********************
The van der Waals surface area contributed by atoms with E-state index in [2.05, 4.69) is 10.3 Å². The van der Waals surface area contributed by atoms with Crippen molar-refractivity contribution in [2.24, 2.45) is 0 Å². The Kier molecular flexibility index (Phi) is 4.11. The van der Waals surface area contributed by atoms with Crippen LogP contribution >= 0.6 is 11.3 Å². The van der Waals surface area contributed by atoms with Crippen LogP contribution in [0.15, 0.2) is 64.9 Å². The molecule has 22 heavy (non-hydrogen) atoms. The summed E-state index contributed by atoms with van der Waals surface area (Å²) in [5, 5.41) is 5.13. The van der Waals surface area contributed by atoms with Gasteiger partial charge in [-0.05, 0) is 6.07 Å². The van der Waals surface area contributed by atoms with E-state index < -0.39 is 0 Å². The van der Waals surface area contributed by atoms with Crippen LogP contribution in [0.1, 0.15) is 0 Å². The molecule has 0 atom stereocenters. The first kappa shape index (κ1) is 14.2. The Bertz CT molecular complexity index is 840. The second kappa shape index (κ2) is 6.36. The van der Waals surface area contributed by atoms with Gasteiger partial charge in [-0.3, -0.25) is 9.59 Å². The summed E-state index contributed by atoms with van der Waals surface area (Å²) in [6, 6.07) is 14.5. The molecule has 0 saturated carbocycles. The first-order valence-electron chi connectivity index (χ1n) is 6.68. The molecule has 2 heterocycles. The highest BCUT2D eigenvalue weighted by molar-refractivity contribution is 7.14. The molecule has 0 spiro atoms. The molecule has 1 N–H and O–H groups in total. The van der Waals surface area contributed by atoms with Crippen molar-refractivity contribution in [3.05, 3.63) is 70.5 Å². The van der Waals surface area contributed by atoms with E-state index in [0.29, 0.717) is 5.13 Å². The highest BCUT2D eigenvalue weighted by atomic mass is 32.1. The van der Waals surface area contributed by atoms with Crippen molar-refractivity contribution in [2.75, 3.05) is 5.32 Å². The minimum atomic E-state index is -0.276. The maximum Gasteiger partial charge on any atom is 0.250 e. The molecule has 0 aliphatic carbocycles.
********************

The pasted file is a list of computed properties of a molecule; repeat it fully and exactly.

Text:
The van der Waals surface area contributed by atoms with E-state index in [2.05, 4.69) is 10.3 Å². The van der Waals surface area contributed by atoms with Crippen molar-refractivity contribution in [2.24, 2.45) is 0 Å². The Kier molecular flexibility index (Phi) is 4.11. The van der Waals surface area contributed by atoms with Crippen LogP contribution >= 0.6 is 11.3 Å². The van der Waals surface area contributed by atoms with Crippen LogP contribution in [0.15, 0.2) is 64.9 Å². The molecule has 22 heavy (non-hydrogen) atoms. The summed E-state index contributed by atoms with van der Waals surface area (Å²) in [5, 5.41) is 5.13. The van der Waals surface area contributed by atoms with Gasteiger partial charge in [-0.05, 0) is 6.07 Å². The van der Waals surface area contributed by atoms with E-state index < -0.39 is 0 Å². The van der Waals surface area contributed by atoms with Crippen LogP contribution in [0.1, 0.15) is 0 Å². The molecule has 0 atom stereocenters. The first kappa shape index (κ1) is 14.2. The Bertz CT molecular complexity index is 840. The second kappa shape index (κ2) is 6.36. The van der Waals surface area contributed by atoms with Gasteiger partial charge in [-0.3, -0.25) is 9.59 Å². The summed E-state index contributed by atoms with van der Waals surface area (Å²) in [6, 6.07) is 14.5. The molecule has 0 saturated carbocycles. The first-order valence-electron chi connectivity index (χ1n) is 6.68. The molecule has 2 heterocycles. The highest BCUT2D eigenvalue weighted by molar-refractivity contribution is 7.14. The molecule has 0 spiro atoms. The molecule has 1 N–H and O–H groups in total. The van der Waals surface area contributed by atoms with Crippen molar-refractivity contribution in [3.05, 3.63) is 70.5 Å². The van der Waals surface area contributed by atoms with E-state index in [0.29, 0.717) is 5.13 Å². The highest BCUT2D eigenvalue weighted by atomic mass is 32.1. The van der Waals surface area contributed by atoms with Crippen molar-refractivity contribution in [2.75, 3.05) is 5.32 Å². The minimum atomic E-state index is -0.276. The maximum Gasteiger partial charge on any atom is 0.250 e. The molecule has 0 aliphatic carbocycles.